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Rhino-orbito-cerebral Mucormycosis in Diabetes

Dr V Mohans Blog

Mucormycosis in Diabetes

Rhino-orbito-cerebral mucormycosis is an uncommon but serious fungal infection with high morbidity and mortality, caused by the angiotropic fungus. Mucormycosis has suddenly become a household term, causing great fear and panic during this second wave of COVID pandemic in India.

It usually occurs in immunocompromised individuals including people with uncontrolled diabetes, hematologic cancers, HIV/ AIDS, those with solid organ transplants or stem cell transplants and those on immunosuppressants like steroids.

The suspicion or diagnosis of rhino-orbital cerebral mucormycosis triggers a medical as well as surgical emergency with special stress on the need for interaction and coordination among the inter-professional team to improve treatment outcomes in this life-threatening disease.

Mucormycosis in Diabetes
Rhino-orbito-cerebral Mucormycosis in Diabetes

Who is predisposed/ at risk?

  1. Uncontrolled diabetes
  2. Immuno-suppression with steroids
  3. Treated for Covid-19 with immunomodulators or steroids
  4. Other comorbidities like malignancy, post-transplant
  5. Prolonged stay in ICU
  6. On mechanical ventilation/oxygen therapy for a long period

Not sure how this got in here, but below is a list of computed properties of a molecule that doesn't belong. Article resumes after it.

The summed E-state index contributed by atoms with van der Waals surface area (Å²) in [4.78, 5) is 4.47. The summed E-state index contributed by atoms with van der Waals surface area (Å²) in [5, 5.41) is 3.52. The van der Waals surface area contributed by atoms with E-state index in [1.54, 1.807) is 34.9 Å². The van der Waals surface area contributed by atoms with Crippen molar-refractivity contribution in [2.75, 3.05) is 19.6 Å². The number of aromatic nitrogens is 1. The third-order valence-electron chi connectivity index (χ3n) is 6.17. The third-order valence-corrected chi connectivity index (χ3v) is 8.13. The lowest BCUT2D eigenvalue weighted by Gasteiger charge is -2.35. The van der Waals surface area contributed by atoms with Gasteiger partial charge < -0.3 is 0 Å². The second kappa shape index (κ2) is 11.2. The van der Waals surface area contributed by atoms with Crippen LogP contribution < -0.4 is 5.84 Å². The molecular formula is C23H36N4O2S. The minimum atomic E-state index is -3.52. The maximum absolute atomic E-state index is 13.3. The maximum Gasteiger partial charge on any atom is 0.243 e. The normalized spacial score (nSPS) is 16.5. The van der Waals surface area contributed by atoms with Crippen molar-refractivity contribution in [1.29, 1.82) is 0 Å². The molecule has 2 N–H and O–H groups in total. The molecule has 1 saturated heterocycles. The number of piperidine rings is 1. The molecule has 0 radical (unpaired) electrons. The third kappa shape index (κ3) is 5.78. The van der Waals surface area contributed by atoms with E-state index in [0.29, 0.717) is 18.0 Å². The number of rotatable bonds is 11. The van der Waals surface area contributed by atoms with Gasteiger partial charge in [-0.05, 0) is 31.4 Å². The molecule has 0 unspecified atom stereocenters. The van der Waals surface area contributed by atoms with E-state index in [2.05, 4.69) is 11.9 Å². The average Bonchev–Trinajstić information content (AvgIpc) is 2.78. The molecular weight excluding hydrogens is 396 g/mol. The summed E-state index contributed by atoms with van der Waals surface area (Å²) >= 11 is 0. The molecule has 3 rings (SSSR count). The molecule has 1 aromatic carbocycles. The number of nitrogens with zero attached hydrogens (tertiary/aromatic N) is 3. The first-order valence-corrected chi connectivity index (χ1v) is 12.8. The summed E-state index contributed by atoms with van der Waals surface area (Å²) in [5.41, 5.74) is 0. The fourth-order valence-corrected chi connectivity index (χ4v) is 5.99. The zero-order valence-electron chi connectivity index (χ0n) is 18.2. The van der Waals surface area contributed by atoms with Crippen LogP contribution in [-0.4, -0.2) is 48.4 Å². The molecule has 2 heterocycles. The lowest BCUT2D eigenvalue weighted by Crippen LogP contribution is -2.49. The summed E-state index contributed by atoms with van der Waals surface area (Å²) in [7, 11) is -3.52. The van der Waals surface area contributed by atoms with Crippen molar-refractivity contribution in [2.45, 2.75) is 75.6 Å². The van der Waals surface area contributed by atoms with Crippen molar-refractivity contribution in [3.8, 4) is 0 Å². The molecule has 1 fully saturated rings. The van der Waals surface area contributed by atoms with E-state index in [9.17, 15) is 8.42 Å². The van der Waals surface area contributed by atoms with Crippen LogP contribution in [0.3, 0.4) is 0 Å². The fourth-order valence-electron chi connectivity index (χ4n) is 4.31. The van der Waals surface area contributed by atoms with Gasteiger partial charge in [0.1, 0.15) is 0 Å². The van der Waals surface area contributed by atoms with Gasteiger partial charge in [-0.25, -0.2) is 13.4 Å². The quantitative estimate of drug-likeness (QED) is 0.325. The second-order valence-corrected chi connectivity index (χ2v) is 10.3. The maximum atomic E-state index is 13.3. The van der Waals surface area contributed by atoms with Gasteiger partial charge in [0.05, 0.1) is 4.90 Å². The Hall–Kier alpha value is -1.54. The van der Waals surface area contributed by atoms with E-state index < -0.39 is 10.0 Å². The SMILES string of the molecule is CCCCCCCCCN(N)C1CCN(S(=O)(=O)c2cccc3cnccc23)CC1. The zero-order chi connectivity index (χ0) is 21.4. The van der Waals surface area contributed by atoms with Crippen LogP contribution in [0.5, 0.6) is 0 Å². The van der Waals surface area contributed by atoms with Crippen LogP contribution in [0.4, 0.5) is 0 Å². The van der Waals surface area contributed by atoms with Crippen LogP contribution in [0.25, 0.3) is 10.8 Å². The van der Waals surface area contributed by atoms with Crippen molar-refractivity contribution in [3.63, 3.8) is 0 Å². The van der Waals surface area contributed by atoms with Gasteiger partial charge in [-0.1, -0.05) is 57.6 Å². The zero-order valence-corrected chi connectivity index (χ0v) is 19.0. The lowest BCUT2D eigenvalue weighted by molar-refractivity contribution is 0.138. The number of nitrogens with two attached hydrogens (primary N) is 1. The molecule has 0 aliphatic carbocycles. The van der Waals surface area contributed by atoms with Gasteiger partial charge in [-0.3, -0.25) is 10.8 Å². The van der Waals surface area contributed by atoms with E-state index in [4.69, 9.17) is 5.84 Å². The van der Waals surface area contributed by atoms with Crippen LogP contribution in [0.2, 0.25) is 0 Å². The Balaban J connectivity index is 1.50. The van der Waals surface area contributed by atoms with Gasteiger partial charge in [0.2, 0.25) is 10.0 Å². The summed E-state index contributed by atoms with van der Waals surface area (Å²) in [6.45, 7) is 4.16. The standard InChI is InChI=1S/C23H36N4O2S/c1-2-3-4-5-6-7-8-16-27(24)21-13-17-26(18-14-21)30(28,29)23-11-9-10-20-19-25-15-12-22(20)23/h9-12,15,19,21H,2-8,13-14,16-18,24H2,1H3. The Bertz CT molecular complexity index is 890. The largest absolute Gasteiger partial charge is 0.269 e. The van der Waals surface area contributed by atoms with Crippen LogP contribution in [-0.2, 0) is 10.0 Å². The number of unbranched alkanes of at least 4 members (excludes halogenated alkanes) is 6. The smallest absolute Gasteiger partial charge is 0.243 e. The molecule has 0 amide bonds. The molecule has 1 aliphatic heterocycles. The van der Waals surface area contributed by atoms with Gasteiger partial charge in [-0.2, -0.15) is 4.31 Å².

7. HIV/ AIDS


  • Facial pain/ cheekbone pain/ toothache
  • Sinus headache
  • Stuffy nose
  • Blood discharge from nose
  • Redness of the eyes
  • Double vision/ blurry vision/ sudden loss of vision


  • Facial swelling/ discoloration
  • Palatal eschar/ Nasal Eschar (blackish material)
  • Ptosis (drooping of the eyelid)
  • Proptosis (protrusion of eye)
  • Ophthalmoplegia (paralysis of eye muscles) / Restricted extraocular movements
  • Pan-ophthalmitis
  • Central Retinal Artery Occlusion (CRAO) with a cherry-red spot at the macula

Do’s to prevent

  • Control blood sugar level
  • Judicious use of steroids
  • Monitoring of blood glucose post-Covid-19 in individuals with and without diabetes
  • Use of sterile water for humidifiers –while on oxygen therapy
  • Watch for early warning symptoms/ signs

Wear a clean mask and maintain personal hygiene


  • Do not use any medications like steroids or antifungal agents without consulting a physician
  • Don’t waste crucial time. Consulting your diabetologist / ENT doctor or Eye doctor immediately is essential.


  1. Haemogram
  2. Fasting / post-prandial blood glucose levels, HbA1c
  3. Renal function tests
  4. CT scan of Paranasal sinuses
  5. MRI scan of Brain and orbit
  6. Deep nasal swab/sputum examination
  7. Diagnostic nasal endoscopy/ broncho-alveolar lavage


  1. Urgent medical and surgical management by a team approach involving the Diabetologist, ENT specialist, Ophthalmologist, Intensivist, Maxillo-facial surgeon, Microbiologist and Neurologist.
  2. Tight control of blood glucose levels and management of diabetic ketoacidosis (DKA). DKA if present, will mostly need insulin for control.
  3. Increase frequency of self-monitoring of blood glucose by glucometer. If possible, use continuous glucose monitoring by wearing a sensor.
  4. If a patient is still on steroids, reduce the dose and discontinue it as soon as possible.
  5. To discontinue the immunomodulatory drugs, if the patient is on any.
  6. Proper guidelines of anti-fungal therapy like Amphotericin B or others.
  7. Extensive surgical debridement when indicated.